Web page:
When they said they were just waiting for another person to arrive before ordering, she phoned the police, Wimmer said.

"How many times have we sat in Starbucks minding our own business, waiting for a friend to come, and then we order?" Wimmer said.

When Yaffe arrived and found the two men being arrested, he called Wimmer, whom he is also friends with, she said.

The two men were arrested around 5:30 p.m., and were fingerprinted and photographed by police.

Police told Wimmer they had arrested the men for "defiant trespassing."

The District Attorney did not approve the charges, and the two men were released around 2:00 a.m. on Friday.

"Two young black men, who were simply waiting to be joined by a friend, were blatantly discriminated against based on their race," Wimmer said in a tweet. "Not only is this inexcusable, it's illegal."

"You can see in the video their disposition," Wimmer told BuzzFeed News. "It’s as if they’re both thinking, 'I can’t believe this is actually happening.'"

"This was a highly traumatizing experience for both of them, and hopefully they’ll be able to recover," she said.

Another lawyer representing the two men, Stewart Cohen, did not immediately respond to a request for comment from BuzzFeed News.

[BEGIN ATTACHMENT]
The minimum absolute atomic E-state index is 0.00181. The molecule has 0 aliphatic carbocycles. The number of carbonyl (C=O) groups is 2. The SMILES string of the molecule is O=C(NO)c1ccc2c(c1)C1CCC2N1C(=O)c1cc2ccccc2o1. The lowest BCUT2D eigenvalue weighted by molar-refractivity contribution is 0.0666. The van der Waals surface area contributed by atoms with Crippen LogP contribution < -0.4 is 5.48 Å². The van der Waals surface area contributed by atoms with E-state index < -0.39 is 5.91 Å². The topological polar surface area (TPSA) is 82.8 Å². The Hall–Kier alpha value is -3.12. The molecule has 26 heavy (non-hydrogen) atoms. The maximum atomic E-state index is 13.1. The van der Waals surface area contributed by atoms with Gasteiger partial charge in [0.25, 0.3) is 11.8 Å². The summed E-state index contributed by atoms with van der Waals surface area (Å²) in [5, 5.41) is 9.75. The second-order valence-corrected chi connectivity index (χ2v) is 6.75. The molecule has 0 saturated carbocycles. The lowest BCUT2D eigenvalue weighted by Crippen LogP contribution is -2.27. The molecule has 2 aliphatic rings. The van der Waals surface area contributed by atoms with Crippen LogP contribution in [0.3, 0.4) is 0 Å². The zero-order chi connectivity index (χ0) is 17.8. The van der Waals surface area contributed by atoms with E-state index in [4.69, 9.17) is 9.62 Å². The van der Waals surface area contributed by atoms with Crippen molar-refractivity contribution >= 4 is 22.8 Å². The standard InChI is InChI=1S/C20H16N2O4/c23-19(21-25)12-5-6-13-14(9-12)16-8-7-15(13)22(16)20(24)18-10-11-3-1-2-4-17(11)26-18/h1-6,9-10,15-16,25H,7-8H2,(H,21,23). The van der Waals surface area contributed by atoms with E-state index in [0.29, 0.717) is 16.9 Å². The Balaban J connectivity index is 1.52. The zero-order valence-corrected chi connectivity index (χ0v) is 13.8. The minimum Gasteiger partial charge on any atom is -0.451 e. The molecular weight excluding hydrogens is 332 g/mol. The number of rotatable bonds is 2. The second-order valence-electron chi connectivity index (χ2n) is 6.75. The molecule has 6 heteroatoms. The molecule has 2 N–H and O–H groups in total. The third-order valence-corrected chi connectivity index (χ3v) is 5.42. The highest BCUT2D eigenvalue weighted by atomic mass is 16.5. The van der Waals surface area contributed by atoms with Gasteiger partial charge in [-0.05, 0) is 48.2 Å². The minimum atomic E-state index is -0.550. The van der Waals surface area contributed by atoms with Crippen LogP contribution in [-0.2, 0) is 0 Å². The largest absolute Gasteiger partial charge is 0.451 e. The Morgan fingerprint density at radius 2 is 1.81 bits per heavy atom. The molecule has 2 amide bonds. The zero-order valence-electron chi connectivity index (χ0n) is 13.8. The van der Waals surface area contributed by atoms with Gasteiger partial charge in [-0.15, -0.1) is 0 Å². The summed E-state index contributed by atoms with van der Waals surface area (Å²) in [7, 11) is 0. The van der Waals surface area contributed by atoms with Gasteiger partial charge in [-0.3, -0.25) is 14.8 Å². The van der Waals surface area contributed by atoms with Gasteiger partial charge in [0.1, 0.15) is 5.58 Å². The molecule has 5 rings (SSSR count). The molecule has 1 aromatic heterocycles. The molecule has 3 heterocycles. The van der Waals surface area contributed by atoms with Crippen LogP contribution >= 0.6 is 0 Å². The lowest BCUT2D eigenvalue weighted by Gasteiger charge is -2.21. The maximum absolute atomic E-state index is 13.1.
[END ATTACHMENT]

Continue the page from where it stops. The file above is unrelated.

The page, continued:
The Starbucks manager who reportedly called the police has not been identified, and calls to the store where the incident took place did not go through Saturday.

The person who posted the video on Twitter could also not immediately be reached.

In a video on Saturday, Police Commissioner Richard Ross defended his officers' response, saying they did "absolutely nothing wrong."

Facebook: video.php

Ross said that the two men had sat down at a table in the Starbucks and, before ordering anything, went to use the restroom.

"Starbucks said that according to their company policy, they do not allow nonpaying members of the public to come in and use the restroom," Ross said. Police asked the men to leave the Starbucks three times, he added, and they were arrested when they refused to do so.